King memorial rekindles imaging debate
During recent coverage of the dedication of the Martin Luther King Jr. National Memorial, a television host urged viewers to stay tuned for a treat: the slain civil rights leader’s iconic “I Have a Dream” speech in its entirety.
Before the group behind the memorial could replay the speech, it had to first secure the rights from the King Center.
The King estate guards his likeness, words and name closely, a tactic the King family says is necessary to protect King’s legacy. But some question whether that control is too tight. Or appropriate.
That permission is needed to use the full-length “I Have a Dream” speech is, for some, troubling.
“I think to some extent, the effort to control smothers the message,” said Pulitzer Prize-winning author Taylor Branch, who has written extensively about King and the civil rights movement. “He belongs to the ages.”
Most think of King as history’s property, an American icon who personifies the nation’s highest ideals of justice and peace. Legally, though, his image belongs to his children, who seldom speak publicly about the decisions regarding King’s image. That has perhaps fueled some of the second guessing about control over King’s image, an old debate rekindled around this month’s memorial dedication.
Critics point to King’s image being used in commercials and a 2007 payment — $761,160 — from the foundation overseeing the construction of King’s monument to the company that handles the licensing of King’s image as proof decisions are made with finances in mind.
But former Atlanta Mayor Andy Young, a King confidant and close friend to the family, says the exchange is a business reality.
“They built a memorial to him, which is wonderful, but to build a whole marketing campaign around it wasn’t legal,” Young said. “It was the family’s responsibility to protect his legacy.”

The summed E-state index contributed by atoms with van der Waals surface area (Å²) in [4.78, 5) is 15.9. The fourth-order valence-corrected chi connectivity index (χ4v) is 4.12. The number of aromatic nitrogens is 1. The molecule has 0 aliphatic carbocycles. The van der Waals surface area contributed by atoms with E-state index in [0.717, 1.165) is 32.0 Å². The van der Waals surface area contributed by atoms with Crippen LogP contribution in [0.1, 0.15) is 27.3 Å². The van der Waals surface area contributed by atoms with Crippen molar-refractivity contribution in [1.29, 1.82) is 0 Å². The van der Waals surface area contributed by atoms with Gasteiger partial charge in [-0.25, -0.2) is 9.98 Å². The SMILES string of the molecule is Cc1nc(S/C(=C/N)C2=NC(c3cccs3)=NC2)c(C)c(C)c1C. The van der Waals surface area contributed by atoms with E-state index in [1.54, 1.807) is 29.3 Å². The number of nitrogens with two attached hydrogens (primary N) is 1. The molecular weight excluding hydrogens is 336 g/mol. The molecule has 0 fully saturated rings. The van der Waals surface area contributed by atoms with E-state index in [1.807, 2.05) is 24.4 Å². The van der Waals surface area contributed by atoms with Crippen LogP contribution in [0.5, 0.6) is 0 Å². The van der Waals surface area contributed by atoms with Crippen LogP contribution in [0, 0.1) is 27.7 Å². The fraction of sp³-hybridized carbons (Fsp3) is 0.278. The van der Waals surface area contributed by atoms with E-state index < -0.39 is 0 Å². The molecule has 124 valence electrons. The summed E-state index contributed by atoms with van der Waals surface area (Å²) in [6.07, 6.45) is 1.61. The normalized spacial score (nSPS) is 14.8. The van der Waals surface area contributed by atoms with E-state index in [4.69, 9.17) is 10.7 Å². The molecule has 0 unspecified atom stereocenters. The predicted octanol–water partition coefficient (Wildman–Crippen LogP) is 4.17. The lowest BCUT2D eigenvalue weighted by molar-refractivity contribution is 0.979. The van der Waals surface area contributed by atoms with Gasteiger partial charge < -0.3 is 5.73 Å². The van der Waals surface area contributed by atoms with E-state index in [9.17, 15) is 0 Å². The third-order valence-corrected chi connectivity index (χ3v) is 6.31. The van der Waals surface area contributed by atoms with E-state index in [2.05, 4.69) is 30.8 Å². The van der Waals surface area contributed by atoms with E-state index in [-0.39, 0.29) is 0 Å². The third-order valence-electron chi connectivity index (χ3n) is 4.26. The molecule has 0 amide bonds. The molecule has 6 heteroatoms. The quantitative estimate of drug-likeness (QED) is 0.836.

Others say King, a private citizen whose historical stature rivals that of U.S. presidents, is unique.
“From all my looking around, I can’t find anything similar to this at all,” said David Barna, a spokesman for the National Parks Service, who stressed that he was not criticizing the deal. “We have lots of monuments and memorials all over the country. But rarely do you have these monuments established in contemporary times where people knew or were directly related to the individuals.”
Members of the King family and the foundation either declined to comment specifically on the licensing fee or could not be reached for comment.
“I think the King family has seen their father’s words commercialized and in this day of intellectual property, they quite honestly feel they should have some say and control over how those words and images are used,” aide Joe Madison, a host on SiriusXM, who was a co-host for TV One for the dedication. “It’s an ongoing argument.”
Philippa Loengard, assistant director of the Kernochan Center for Law, Media and the Arts at Columbia University, said while she understands why the family might guard how King’s image is used, “they are probably one of the most careful, concerned and on-top-of-image protectors I’ve ever met. They are very aggressive.”
The King estate, for example, sued CBS television over the sale of a video documentary of the “I Have a Dream” speech, and eventually the parties settled out of court for an undisclosed amount. An appeals court ruled the speech was covered by copyright law and not part the public domain.
And recently , the King estate sued Jackson, Miss., television anchor Howard Ballou to get some of King’s photographs, transcripts and other material. Ballou’s mother, Maude Ballou, worked for King when he was head of the Montgomery Improvement Association and the Southern Christian Leadership Conference. The suit contends that Maude Ballou, as an employee of both organizations “had access to many documents, photographs and other personal effects that belong to Dr. King,” according to The (Jackson, Miss.) Clarion Ledger.
“The family has almost no option,” said Chuck Grimes, managing partner of Grimes & Battersby, an intellectual property firm that represents the likes of Jessica Simpson.